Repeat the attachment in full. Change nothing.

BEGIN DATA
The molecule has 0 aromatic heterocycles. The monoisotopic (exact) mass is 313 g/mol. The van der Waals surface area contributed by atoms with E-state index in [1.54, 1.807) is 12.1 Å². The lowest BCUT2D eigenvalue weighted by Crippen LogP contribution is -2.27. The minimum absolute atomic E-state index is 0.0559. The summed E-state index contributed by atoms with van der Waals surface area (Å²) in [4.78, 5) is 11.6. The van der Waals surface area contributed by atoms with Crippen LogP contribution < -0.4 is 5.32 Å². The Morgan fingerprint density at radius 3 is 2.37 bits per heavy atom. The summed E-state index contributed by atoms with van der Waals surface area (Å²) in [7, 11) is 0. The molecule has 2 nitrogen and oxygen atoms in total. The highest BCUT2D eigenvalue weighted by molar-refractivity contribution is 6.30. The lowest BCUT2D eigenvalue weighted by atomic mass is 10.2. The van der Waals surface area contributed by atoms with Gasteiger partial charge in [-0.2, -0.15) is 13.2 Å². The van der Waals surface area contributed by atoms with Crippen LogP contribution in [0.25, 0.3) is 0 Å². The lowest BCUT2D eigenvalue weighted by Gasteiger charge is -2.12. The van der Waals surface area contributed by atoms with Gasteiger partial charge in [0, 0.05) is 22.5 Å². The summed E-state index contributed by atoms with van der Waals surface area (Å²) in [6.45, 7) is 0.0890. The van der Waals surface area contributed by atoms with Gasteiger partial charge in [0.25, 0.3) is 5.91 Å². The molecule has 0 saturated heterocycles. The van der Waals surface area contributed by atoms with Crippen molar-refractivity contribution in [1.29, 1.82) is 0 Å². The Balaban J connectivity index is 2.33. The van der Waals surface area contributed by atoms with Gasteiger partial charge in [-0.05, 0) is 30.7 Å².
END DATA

The molecule has 0 aromatic heterocycles. The monoisotopic (exact) mass is 313 g/mol. The van der Waals surface area contributed by atoms with E-state index in [1.54, 1.807) is 12.1 Å². The lowest BCUT2D eigenvalue weighted by Crippen LogP contribution is -2.27. The minimum absolute atomic E-state index is 0.0559. The summed E-state index contributed by atoms with van der Waals surface area (Å²) in [4.78, 5) is 11.6. The van der Waals surface area contributed by atoms with Crippen LogP contribution < -0.4 is 5.32 Å². The Morgan fingerprint density at radius 3 is 2.37 bits per heavy atom. The summed E-state index contributed by atoms with van der Waals surface area (Å²) in [7, 11) is 0. The molecule has 2 nitrogen and oxygen atoms in total. The highest BCUT2D eigenvalue weighted by molar-refractivity contribution is 6.30. The lowest BCUT2D eigenvalue weighted by atomic mass is 10.2. The van der Waals surface area contributed by atoms with Gasteiger partial charge in [-0.2, -0.15) is 13.2 Å². The van der Waals surface area contributed by atoms with Crippen LogP contribution in [0.25, 0.3) is 0 Å². The lowest BCUT2D eigenvalue weighted by Gasteiger charge is -2.12. The van der Waals surface area contributed by atoms with Gasteiger partial charge in [0, 0.05) is 22.5 Å². The summed E-state index contributed by atoms with van der Waals surface area (Å²) in [6.45, 7) is 0.0890. The van der Waals surface area contributed by atoms with Gasteiger partial charge in [0.25, 0.3) is 5.91 Å². The molecule has 0 saturated heterocycles. The van der Waals surface area contributed by atoms with Crippen molar-refractivity contribution in [1.29, 1.82) is 0 Å². The Balaban J connectivity index is 2.33. The van der Waals surface area contributed by atoms with Gasteiger partial charge in [-0.05, 0) is 30.7 Å².